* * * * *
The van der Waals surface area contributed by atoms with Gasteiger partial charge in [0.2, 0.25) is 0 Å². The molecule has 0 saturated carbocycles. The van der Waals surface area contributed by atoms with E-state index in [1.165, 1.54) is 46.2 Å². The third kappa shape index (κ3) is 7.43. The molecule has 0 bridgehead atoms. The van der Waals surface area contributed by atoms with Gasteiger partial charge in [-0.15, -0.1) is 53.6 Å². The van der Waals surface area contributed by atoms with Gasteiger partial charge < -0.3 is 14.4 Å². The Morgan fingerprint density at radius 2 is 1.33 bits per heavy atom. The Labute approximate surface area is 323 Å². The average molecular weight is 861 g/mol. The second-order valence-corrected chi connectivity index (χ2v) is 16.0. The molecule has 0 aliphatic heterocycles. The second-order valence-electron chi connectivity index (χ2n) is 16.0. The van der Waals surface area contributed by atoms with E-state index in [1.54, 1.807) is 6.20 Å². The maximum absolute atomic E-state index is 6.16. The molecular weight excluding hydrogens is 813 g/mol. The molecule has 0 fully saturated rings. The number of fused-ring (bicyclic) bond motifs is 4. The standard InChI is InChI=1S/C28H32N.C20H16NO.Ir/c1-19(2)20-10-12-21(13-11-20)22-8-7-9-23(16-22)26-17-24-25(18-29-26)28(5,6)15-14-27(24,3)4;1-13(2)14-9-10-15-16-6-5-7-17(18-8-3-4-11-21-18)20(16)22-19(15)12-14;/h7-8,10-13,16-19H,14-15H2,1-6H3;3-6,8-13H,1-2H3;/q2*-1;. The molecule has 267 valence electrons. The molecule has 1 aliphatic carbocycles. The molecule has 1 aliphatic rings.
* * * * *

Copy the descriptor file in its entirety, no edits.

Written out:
The van der Waals surface area contributed by atoms with Gasteiger partial charge in [0.2, 0.25) is 0 Å². The molecule has 0 saturated carbocycles. The van der Waals surface area contributed by atoms with E-state index in [1.165, 1.54) is 46.2 Å². The third kappa shape index (κ3) is 7.43. The molecule has 0 bridgehead atoms. The van der Waals surface area contributed by atoms with Gasteiger partial charge in [-0.15, -0.1) is 53.6 Å². The van der Waals surface area contributed by atoms with Gasteiger partial charge < -0.3 is 14.4 Å². The Morgan fingerprint density at radius 2 is 1.33 bits per heavy atom. The Labute approximate surface area is 323 Å². The average molecular weight is 861 g/mol. The second-order valence-corrected chi connectivity index (χ2v) is 16.0. The molecule has 0 aliphatic heterocycles. The second-order valence-electron chi connectivity index (χ2n) is 16.0. The van der Waals surface area contributed by atoms with E-state index in [1.54, 1.807) is 6.20 Å². The maximum absolute atomic E-state index is 6.16. The molecular weight excluding hydrogens is 813 g/mol. The molecule has 0 fully saturated rings. The number of fused-ring (bicyclic) bond motifs is 4. The standard InChI is InChI=1S/C28H32N.C20H16NO.Ir/c1-19(2)20-10-12-21(13-11-20)22-8-7-9-23(16-22)26-17-24-25(18-29-26)28(5,6)15-14-27(24,3)4;1-13(2)14-9-10-15-16-6-5-7-17(18-8-3-4-11-21-18)20(16)22-19(15)12-14;/h7-8,10-13,16-19H,14-15H2,1-6H3;3-6,8-13H,1-2H3;/q2*-1;. The molecule has 267 valence electrons. The molecule has 1 aliphatic carbocycles. The molecule has 1 aliphatic rings.